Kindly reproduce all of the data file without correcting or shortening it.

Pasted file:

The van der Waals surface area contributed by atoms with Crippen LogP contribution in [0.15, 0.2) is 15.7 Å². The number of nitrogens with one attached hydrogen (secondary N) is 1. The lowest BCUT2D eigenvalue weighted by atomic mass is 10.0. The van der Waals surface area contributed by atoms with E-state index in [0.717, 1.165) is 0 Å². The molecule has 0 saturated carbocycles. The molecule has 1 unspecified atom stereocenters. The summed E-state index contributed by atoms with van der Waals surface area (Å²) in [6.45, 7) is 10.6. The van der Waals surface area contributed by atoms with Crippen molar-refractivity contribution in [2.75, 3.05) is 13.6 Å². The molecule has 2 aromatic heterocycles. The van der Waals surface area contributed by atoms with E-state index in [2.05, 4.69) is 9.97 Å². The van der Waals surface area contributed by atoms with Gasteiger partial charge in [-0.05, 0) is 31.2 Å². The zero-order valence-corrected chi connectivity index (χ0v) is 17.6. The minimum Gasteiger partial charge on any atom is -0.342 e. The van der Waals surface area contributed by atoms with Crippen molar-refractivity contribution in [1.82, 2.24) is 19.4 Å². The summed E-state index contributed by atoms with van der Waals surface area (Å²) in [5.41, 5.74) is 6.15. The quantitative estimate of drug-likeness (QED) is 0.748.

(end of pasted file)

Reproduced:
The van der Waals surface area contributed by atoms with Crippen LogP contribution in [0.15, 0.2) is 15.7 Å². The number of nitrogens with one attached hydrogen (secondary N) is 1. The lowest BCUT2D eigenvalue weighted by atomic mass is 10.0. The van der Waals surface area contributed by atoms with E-state index in [0.717, 1.165) is 0 Å². The molecule has 0 saturated carbocycles. The molecule has 1 unspecified atom stereocenters. The summed E-state index contributed by atoms with van der Waals surface area (Å²) in [6.45, 7) is 10.6. The van der Waals surface area contributed by atoms with Crippen molar-refractivity contribution in [2.75, 3.05) is 13.6 Å². The molecule has 2 aromatic heterocycles. The van der Waals surface area contributed by atoms with E-state index in [2.05, 4.69) is 9.97 Å². The van der Waals surface area contributed by atoms with Gasteiger partial charge in [-0.05, 0) is 31.2 Å². The zero-order valence-corrected chi connectivity index (χ0v) is 17.6. The minimum Gasteiger partial charge on any atom is -0.342 e. The van der Waals surface area contributed by atoms with Crippen molar-refractivity contribution in [1.82, 2.24) is 19.4 Å². The summed E-state index contributed by atoms with van der Waals surface area (Å²) in [5.41, 5.74) is 6.15. The quantitative estimate of drug-likeness (QED) is 0.748.